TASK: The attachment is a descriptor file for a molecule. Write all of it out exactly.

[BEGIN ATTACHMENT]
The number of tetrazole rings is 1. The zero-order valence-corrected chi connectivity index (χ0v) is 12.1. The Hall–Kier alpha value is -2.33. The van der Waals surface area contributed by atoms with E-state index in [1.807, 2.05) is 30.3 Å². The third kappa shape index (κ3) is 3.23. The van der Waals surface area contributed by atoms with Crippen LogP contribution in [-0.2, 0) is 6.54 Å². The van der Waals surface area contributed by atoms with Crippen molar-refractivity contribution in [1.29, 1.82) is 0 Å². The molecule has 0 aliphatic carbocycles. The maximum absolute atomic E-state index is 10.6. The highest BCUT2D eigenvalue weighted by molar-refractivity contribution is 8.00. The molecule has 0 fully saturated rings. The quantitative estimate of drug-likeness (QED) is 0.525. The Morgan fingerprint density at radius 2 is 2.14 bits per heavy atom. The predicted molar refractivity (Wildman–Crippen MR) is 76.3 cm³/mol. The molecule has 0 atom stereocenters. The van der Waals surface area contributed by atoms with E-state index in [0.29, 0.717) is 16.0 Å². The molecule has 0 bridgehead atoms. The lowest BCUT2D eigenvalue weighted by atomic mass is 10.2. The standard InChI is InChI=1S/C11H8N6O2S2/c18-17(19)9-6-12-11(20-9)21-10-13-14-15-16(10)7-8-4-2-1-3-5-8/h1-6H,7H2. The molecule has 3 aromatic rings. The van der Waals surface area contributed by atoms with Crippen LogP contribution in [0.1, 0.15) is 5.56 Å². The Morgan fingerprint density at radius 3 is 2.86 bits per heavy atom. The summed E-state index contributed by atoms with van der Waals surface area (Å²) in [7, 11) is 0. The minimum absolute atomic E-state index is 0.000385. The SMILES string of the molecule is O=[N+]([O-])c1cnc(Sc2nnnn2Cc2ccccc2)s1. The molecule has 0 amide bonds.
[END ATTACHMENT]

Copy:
The number of tetrazole rings is 1. The zero-order valence-corrected chi connectivity index (χ0v) is 12.1. The Hall–Kier alpha value is -2.33. The van der Waals surface area contributed by atoms with E-state index in [1.807, 2.05) is 30.3 Å². The third kappa shape index (κ3) is 3.23. The van der Waals surface area contributed by atoms with Crippen LogP contribution in [-0.2, 0) is 6.54 Å². The van der Waals surface area contributed by atoms with Crippen molar-refractivity contribution in [1.29, 1.82) is 0 Å². The molecule has 0 aliphatic carbocycles. The maximum absolute atomic E-state index is 10.6. The highest BCUT2D eigenvalue weighted by molar-refractivity contribution is 8.00. The molecule has 0 fully saturated rings. The quantitative estimate of drug-likeness (QED) is 0.525. The Morgan fingerprint density at radius 2 is 2.14 bits per heavy atom. The predicted molar refractivity (Wildman–Crippen MR) is 76.3 cm³/mol. The molecule has 0 atom stereocenters. The van der Waals surface area contributed by atoms with E-state index in [0.29, 0.717) is 16.0 Å². The molecule has 0 bridgehead atoms. The lowest BCUT2D eigenvalue weighted by atomic mass is 10.2. The standard InChI is InChI=1S/C11H8N6O2S2/c18-17(19)9-6-12-11(20-9)21-10-13-14-15-16(10)7-8-4-2-1-3-5-8/h1-6H,7H2. The molecule has 3 aromatic rings. The van der Waals surface area contributed by atoms with Crippen LogP contribution in [0.1, 0.15) is 5.56 Å². The Morgan fingerprint density at radius 3 is 2.86 bits per heavy atom. The summed E-state index contributed by atoms with van der Waals surface area (Å²) in [7, 11) is 0. The minimum absolute atomic E-state index is 0.000385. The SMILES string of the molecule is O=[N+]([O-])c1cnc(Sc2nnnn2Cc2ccccc2)s1. The molecule has 0 amide bonds.